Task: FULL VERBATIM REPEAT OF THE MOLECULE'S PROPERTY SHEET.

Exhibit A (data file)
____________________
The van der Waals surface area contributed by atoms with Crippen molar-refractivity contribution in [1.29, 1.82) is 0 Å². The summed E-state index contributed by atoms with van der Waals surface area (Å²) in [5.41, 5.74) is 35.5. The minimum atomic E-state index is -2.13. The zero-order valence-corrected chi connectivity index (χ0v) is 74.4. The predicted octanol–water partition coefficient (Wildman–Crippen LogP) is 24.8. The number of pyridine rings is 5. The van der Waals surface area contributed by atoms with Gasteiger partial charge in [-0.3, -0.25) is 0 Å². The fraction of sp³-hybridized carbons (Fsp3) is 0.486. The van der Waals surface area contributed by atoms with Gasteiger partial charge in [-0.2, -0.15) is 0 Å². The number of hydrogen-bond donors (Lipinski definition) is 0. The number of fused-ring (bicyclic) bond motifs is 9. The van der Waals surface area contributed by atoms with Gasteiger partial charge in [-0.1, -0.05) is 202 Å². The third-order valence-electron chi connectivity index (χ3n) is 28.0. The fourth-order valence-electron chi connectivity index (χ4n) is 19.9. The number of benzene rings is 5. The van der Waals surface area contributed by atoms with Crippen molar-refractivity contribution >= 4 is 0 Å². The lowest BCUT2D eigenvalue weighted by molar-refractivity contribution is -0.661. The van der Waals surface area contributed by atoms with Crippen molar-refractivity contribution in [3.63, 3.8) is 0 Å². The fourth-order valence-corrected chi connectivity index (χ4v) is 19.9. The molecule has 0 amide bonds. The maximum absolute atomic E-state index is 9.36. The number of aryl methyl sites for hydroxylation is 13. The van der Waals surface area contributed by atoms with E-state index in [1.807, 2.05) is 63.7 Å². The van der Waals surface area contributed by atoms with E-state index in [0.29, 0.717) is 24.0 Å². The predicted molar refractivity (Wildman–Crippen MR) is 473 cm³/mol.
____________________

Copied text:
The van der Waals surface area contributed by atoms with Crippen molar-refractivity contribution in [1.29, 1.82) is 0 Å². The summed E-state index contributed by atoms with van der Waals surface area (Å²) in [5.41, 5.74) is 35.5. The minimum atomic E-state index is -2.13. The zero-order valence-corrected chi connectivity index (χ0v) is 74.4. The predicted octanol–water partition coefficient (Wildman–Crippen LogP) is 24.8. The number of pyridine rings is 5. The van der Waals surface area contributed by atoms with Gasteiger partial charge in [-0.3, -0.25) is 0 Å². The fraction of sp³-hybridized carbons (Fsp3) is 0.486. The van der Waals surface area contributed by atoms with Gasteiger partial charge in [-0.2, -0.15) is 0 Å². The number of hydrogen-bond donors (Lipinski definition) is 0. The number of fused-ring (bicyclic) bond motifs is 9. The van der Waals surface area contributed by atoms with Gasteiger partial charge in [-0.1, -0.05) is 202 Å². The third-order valence-electron chi connectivity index (χ3n) is 28.0. The fourth-order valence-electron chi connectivity index (χ4n) is 19.9. The number of benzene rings is 5. The van der Waals surface area contributed by atoms with Crippen molar-refractivity contribution >= 4 is 0 Å². The lowest BCUT2D eigenvalue weighted by molar-refractivity contribution is -0.661. The van der Waals surface area contributed by atoms with Crippen molar-refractivity contribution in [3.63, 3.8) is 0 Å². The fourth-order valence-corrected chi connectivity index (χ4v) is 19.9. The molecule has 0 amide bonds. The maximum absolute atomic E-state index is 9.36. The number of aryl methyl sites for hydroxylation is 13. The van der Waals surface area contributed by atoms with E-state index in [1.807, 2.05) is 63.7 Å². The van der Waals surface area contributed by atoms with E-state index in [0.29, 0.717) is 24.0 Å². The predicted molar refractivity (Wildman–Crippen MR) is 473 cm³/mol.